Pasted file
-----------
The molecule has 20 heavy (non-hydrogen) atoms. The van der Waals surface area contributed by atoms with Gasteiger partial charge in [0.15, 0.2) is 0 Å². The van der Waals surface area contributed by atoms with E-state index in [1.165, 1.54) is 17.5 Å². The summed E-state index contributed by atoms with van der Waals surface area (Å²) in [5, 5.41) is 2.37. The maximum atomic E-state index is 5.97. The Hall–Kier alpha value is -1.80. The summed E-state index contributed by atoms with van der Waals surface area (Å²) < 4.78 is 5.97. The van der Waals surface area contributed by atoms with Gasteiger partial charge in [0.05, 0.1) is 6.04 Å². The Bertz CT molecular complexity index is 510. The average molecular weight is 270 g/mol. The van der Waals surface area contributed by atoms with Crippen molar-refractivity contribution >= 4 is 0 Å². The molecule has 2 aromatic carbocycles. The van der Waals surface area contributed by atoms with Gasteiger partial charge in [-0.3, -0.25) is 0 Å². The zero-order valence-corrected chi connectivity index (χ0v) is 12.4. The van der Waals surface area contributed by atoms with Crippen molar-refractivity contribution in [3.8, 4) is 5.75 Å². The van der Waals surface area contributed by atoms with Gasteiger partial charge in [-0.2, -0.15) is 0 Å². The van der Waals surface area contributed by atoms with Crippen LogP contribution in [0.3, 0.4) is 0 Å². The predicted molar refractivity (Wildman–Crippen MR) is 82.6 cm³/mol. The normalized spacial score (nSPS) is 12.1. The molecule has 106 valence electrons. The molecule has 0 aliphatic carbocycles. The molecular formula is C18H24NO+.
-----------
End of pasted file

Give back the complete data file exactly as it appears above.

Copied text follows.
The molecule has 20 heavy (non-hydrogen) atoms. The van der Waals surface area contributed by atoms with Gasteiger partial charge in [0.15, 0.2) is 0 Å². The van der Waals surface area contributed by atoms with E-state index in [1.165, 1.54) is 17.5 Å². The summed E-state index contributed by atoms with van der Waals surface area (Å²) in [5, 5.41) is 2.37. The maximum atomic E-state index is 5.97. The Hall–Kier alpha value is -1.80. The summed E-state index contributed by atoms with van der Waals surface area (Å²) < 4.78 is 5.97. The van der Waals surface area contributed by atoms with Gasteiger partial charge in [0.05, 0.1) is 6.04 Å². The Bertz CT molecular complexity index is 510. The average molecular weight is 270 g/mol. The van der Waals surface area contributed by atoms with Crippen molar-refractivity contribution >= 4 is 0 Å². The molecule has 2 aromatic carbocycles. The van der Waals surface area contributed by atoms with Gasteiger partial charge in [-0.3, -0.25) is 0 Å². The zero-order valence-corrected chi connectivity index (χ0v) is 12.4. The van der Waals surface area contributed by atoms with Crippen molar-refractivity contribution in [3.8, 4) is 5.75 Å². The van der Waals surface area contributed by atoms with Gasteiger partial charge in [-0.2, -0.15) is 0 Å². The van der Waals surface area contributed by atoms with Crippen LogP contribution in [0.3, 0.4) is 0 Å². The predicted molar refractivity (Wildman–Crippen MR) is 82.6 cm³/mol. The normalized spacial score (nSPS) is 12.1. The molecule has 106 valence electrons. The molecule has 0 aliphatic carbocycles. The molecular formula is C18H24NO+.